Re other purposes of therapy: I agree that therapists can be helpful in that respect. But I find a lot that they live rather cloistered lives and don't understand my field. I get tired of feeling I have to prove that what I'm experiencing is true. As Kissinger is reputed to have said: Even paranoids have enemies. But I don't feel the same urgency to be understood bec I feel better.

I told my pdoc: I don't think that you always understand me and the situations I'm in even now. If you never do, I'll be hurt, but now that I have a boost from these drugs, I can live with it. There is no perfect understanding between human beings.
You have to live in your own head and deal with it. But I still think it's ironic that I've received the same kinds of advice time and time again, about being optimistic, about not worrying about other people, some of whom I know for a fact are very judgmental, find myself unable to follow the advice and then find that it's fairly to follow these pretty basic suggestions when my mood has beem improved by an agency unrelated to the therapy. Since I've spent so much time trying to get something out of these relations but usually have remained unchanged, and actually, even more hopeless, the irony is not very amusing to me.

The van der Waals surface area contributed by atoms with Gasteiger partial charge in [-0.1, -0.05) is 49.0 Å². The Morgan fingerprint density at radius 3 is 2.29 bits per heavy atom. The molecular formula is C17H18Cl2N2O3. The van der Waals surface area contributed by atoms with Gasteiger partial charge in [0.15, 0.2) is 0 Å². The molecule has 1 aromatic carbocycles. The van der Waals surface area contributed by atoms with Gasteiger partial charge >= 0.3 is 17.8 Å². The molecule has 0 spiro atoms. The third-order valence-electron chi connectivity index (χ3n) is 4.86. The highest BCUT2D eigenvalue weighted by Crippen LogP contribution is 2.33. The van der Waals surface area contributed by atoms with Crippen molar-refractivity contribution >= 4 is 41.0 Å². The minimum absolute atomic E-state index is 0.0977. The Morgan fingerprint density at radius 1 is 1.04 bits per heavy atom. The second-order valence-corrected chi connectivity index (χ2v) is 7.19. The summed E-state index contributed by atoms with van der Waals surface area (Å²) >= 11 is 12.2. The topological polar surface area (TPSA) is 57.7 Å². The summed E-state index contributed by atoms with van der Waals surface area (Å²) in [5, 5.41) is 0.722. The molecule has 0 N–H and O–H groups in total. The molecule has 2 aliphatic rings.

It seems to me that therapists ought to feel a little embarrassed about exhorting clients to adopt a perspective that they can sustain and build from unless they genuinely feel better and the feeling better does not come from the therapy.